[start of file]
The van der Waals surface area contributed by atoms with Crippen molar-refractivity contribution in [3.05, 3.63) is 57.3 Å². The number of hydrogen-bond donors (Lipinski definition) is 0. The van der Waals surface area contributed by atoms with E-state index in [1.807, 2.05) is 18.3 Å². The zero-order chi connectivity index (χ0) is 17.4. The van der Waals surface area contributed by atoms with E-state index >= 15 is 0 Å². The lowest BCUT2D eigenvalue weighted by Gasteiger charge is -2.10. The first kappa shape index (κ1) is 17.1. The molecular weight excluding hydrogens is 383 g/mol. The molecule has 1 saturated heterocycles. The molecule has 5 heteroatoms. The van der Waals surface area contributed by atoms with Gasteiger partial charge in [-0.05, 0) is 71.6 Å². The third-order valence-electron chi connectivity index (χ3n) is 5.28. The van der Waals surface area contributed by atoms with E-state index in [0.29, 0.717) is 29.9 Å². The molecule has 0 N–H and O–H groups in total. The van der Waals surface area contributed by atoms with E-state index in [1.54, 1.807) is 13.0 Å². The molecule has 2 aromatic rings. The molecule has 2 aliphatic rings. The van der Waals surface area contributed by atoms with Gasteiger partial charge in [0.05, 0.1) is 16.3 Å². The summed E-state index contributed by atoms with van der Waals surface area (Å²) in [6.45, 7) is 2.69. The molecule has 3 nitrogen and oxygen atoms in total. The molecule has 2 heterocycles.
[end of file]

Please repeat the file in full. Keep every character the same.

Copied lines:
The van der Waals surface area contributed by atoms with Crippen molar-refractivity contribution in [3.05, 3.63) is 57.3 Å². The number of hydrogen-bond donors (Lipinski definition) is 0. The van der Waals surface area contributed by atoms with E-state index in [1.807, 2.05) is 18.3 Å². The zero-order chi connectivity index (χ0) is 17.4. The van der Waals surface area contributed by atoms with E-state index >= 15 is 0 Å². The lowest BCUT2D eigenvalue weighted by Gasteiger charge is -2.10. The first kappa shape index (κ1) is 17.1. The molecular weight excluding hydrogens is 383 g/mol. The molecule has 1 saturated heterocycles. The molecule has 5 heteroatoms. The van der Waals surface area contributed by atoms with Gasteiger partial charge in [-0.05, 0) is 71.6 Å². The third-order valence-electron chi connectivity index (χ3n) is 5.28. The van der Waals surface area contributed by atoms with E-state index in [0.29, 0.717) is 29.9 Å². The molecule has 0 N–H and O–H groups in total. The van der Waals surface area contributed by atoms with E-state index in [1.54, 1.807) is 13.0 Å². The molecule has 2 aromatic rings. The molecule has 2 aliphatic rings. The van der Waals surface area contributed by atoms with Gasteiger partial charge in [0.05, 0.1) is 16.3 Å². The summed E-state index contributed by atoms with van der Waals surface area (Å²) in [6.45, 7) is 2.69. The molecule has 3 nitrogen and oxygen atoms in total. The molecule has 2 heterocycles.